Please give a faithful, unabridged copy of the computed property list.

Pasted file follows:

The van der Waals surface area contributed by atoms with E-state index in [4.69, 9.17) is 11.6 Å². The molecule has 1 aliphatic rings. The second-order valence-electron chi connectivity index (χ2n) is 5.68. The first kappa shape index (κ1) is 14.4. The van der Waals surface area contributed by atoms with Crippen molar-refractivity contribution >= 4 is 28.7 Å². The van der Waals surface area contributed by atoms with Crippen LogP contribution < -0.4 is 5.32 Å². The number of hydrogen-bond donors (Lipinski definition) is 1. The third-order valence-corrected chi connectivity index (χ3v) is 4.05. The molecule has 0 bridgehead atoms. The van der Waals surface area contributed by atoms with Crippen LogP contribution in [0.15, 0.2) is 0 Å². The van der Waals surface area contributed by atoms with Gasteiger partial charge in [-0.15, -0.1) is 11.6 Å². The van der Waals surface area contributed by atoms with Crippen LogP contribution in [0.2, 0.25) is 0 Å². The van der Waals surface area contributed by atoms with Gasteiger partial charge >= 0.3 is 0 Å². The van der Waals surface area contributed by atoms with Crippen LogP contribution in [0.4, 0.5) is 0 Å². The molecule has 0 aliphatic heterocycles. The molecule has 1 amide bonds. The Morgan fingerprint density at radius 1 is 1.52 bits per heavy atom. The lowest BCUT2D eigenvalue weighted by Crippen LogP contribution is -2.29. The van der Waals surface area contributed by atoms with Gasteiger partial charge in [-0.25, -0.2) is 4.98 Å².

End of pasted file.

The van der Waals surface area contributed by atoms with E-state index in [4.69, 9.17) is 11.6 Å². The molecule has 1 aliphatic rings. The second-order valence-electron chi connectivity index (χ2n) is 5.68. The first kappa shape index (κ1) is 14.4. The van der Waals surface area contributed by atoms with Crippen molar-refractivity contribution >= 4 is 28.7 Å². The van der Waals surface area contributed by atoms with Crippen LogP contribution < -0.4 is 5.32 Å². The number of hydrogen-bond donors (Lipinski definition) is 1. The third-order valence-corrected chi connectivity index (χ3v) is 4.05. The molecule has 0 bridgehead atoms. The van der Waals surface area contributed by atoms with Crippen LogP contribution in [0.15, 0.2) is 0 Å². The van der Waals surface area contributed by atoms with Gasteiger partial charge in [-0.15, -0.1) is 11.6 Å². The van der Waals surface area contributed by atoms with Crippen LogP contribution in [0.2, 0.25) is 0 Å². The van der Waals surface area contributed by atoms with Gasteiger partial charge >= 0.3 is 0 Å². The van der Waals surface area contributed by atoms with Crippen LogP contribution in [0.4, 0.5) is 0 Å². The molecule has 0 aliphatic heterocycles. The molecule has 1 amide bonds. The Morgan fingerprint density at radius 1 is 1.52 bits per heavy atom. The lowest BCUT2D eigenvalue weighted by Crippen LogP contribution is -2.29. The van der Waals surface area contributed by atoms with Gasteiger partial charge in [-0.25, -0.2) is 4.98 Å².